Gateway Gazette

Alberta Steps up to Help Grow Indigenous Tourism

New tourism initiatives aim to create jobs for First Nations and Métis communities and attract more visitors to the province.

Indigenous tourism experience at Horsethief Canyon in the Canadian Badlands

The Government of Alberta is providing the Aboriginal Tourism Association of Canada (ATAC) with a $100,000 grant to help establish a provincial Indigenous tourism organization and grow tourism-related businesses across the province.

This is the first time ATAC has received grant funding from a provincial or territorial government.

ATAC will use the funds to help grow tourism businesses in First Nations and Métis communities in Alberta. Working with the government, ATAC will build and deliver an Indigenous tourism entrepreneurship program, hold regional sessions targeting current and potential Indigenous tourism entrepreneurs, support Indigenous tourism businesses in the province and support ‘Alberta Day’ at the 2017 International Aboriginal Tourism Conference in Calgary, November 5-7.

“The Alberta government is proud to work in partnership with ATAC and to be the first provincial government to provide funding in support of this collaborative work. This is a tremendous opportunity to help create jobs for Indigenous communities, help strengthen Alberta’s overall economy and give visitors a meaningful, cultural experience.”

Ricardo Miranda, Minister of Culture and Tourism
The Honourable Minister Ricardo Miranda, Minister of Culture and Tourism, Government of Alberta addresses a crowd of Chinese travel buyers at an event held in partnership with the Aboriginal Tourism Association of Canada at the Grey Eagle Resort & Casino during Rendezvous Canada. May 10, 2017.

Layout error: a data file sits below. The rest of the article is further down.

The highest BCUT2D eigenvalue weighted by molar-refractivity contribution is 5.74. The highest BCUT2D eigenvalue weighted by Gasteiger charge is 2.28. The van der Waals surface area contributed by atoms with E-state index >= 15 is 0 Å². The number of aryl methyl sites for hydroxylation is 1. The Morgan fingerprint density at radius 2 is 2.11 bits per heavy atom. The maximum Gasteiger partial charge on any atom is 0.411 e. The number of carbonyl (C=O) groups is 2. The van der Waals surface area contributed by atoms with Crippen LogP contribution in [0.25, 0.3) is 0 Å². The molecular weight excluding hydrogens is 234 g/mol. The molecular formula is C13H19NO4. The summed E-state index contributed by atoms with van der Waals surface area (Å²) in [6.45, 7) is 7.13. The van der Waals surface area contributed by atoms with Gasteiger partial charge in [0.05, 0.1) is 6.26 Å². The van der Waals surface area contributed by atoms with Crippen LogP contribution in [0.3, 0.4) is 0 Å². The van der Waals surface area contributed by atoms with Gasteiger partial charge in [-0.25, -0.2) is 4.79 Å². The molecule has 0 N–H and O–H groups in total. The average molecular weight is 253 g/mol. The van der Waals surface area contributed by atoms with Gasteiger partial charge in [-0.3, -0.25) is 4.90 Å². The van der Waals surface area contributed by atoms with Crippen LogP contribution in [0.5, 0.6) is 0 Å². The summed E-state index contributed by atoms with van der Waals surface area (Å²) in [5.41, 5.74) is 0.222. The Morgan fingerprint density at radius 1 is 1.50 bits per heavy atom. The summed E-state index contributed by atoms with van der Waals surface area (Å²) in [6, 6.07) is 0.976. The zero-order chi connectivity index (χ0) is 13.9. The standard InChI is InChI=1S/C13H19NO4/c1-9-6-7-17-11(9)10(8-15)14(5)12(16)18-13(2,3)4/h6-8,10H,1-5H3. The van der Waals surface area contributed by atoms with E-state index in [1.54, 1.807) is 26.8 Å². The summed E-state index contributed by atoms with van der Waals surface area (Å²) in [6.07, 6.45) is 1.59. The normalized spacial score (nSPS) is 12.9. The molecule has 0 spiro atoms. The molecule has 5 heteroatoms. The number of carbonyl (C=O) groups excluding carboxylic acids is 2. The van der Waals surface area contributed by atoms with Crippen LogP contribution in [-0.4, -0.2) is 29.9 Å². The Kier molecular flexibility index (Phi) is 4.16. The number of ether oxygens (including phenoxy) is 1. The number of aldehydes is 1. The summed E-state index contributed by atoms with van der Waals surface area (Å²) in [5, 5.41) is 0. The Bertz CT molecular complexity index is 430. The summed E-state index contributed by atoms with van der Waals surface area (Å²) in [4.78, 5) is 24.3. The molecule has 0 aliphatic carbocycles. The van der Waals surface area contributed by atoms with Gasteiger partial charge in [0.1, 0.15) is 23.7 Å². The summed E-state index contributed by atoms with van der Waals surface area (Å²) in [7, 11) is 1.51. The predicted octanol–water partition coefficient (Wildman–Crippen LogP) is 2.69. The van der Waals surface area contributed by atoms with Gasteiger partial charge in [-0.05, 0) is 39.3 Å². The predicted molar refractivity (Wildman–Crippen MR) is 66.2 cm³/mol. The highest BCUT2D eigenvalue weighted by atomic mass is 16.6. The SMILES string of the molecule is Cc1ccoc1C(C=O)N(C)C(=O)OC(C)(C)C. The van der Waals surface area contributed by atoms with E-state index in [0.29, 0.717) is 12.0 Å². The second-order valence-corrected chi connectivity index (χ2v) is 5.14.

ATAC’s plan for a provincial Indigenous tourism organization in Alberta follows on the heels of a successful Rendez-vous Canada in Calgary, where it helped market Indigenous tourism experiences to international travel buyers.

Working with Culture and Tourism, ATAC will also create a new program to help Indigenous entrepreneurs, artists and storytellers who want to start a tourism business.

“Indigenous peoples in Alberta have inspiring stories to tell and can offer authentic, educational experiences that visitors are seeking. We encourage Métis and First Nations in the province to seek out and establish tourism businesses that will create employment opportunities and grow your local community.”

Keith Henry, president and CEO, Aboriginal Tourism Association of Canada

“Aboriginal tourism is a cornerstone in the future development of the industry across Canada and we are encouraged to see the growth of this part of the sector in Alberta.”

Brenda Holder, ATAC board director for Alberta and owner of Mahikan Trails
Treaty 7 Chiefs welcome Rendezvous Canada delegates in a historic opening to Canada’s largest travel show, recognizing Indigenous territory and relationships (May 9, 2017. Calgary, Alberta)
1. Chief Roy Fox, Kainai First Nation
2. Chief Joe Weaselchild, Siksika Nation
3. Chief Lee Crowchild, Tsuut’ina Nation
4. Chairman Harry Barnes, Blackfoot Nation (Montana)
5. Chief Stan Grier, Piikani Nation
6. David Goldstein, President & CEO, Destination Canada
7. Charlotte Bell, President & CEO, Tourism Industry Association of Canada
8. Leonard Bastien, Ceremonialist
9. Keith Henry, President & CE

Quick facts

  • Tourism in Alberta supports more than 19,000 businesses and 127,000 jobs in the province.
  • The Aboriginal tourism industry in Canada employs more than 33,000 people and produces $1.4 billion of Canada’s annual GDP – (ATAC).
  • ATAC’s The Path Forward aims to increase revenues from the sector by $300 million in annual Canadian GDP to reach 40,233 Indigenous tourism workers and 50 new Indigenous tourism operators.
  • Hosted by Travel Alberta, Tourism Calgary and Destination Canada in Calgary, Rendez-vous Canada, the nation’s foremost tourism marketplace, saw 1850 delegates this year, including more than 550 buyers from 29 different countries from May 9-12.
    • The Aboriginal Canada Pavilion was the largest it has ever been, with 41 businesses represented by 63 delegates.
    • Treaty 7 Chiefs provided welcome remarks to recognize traditional territory and relationships with Indigenous peoples.
    • ATAC partnered with Destination BC, Travel Alberta, Ontario Tourism, Tourisme Quebec and the Grey Eagle Resort & Casino to host more than 200 delegates, including 103 buyers from China.

Related Articles

Leave a Reply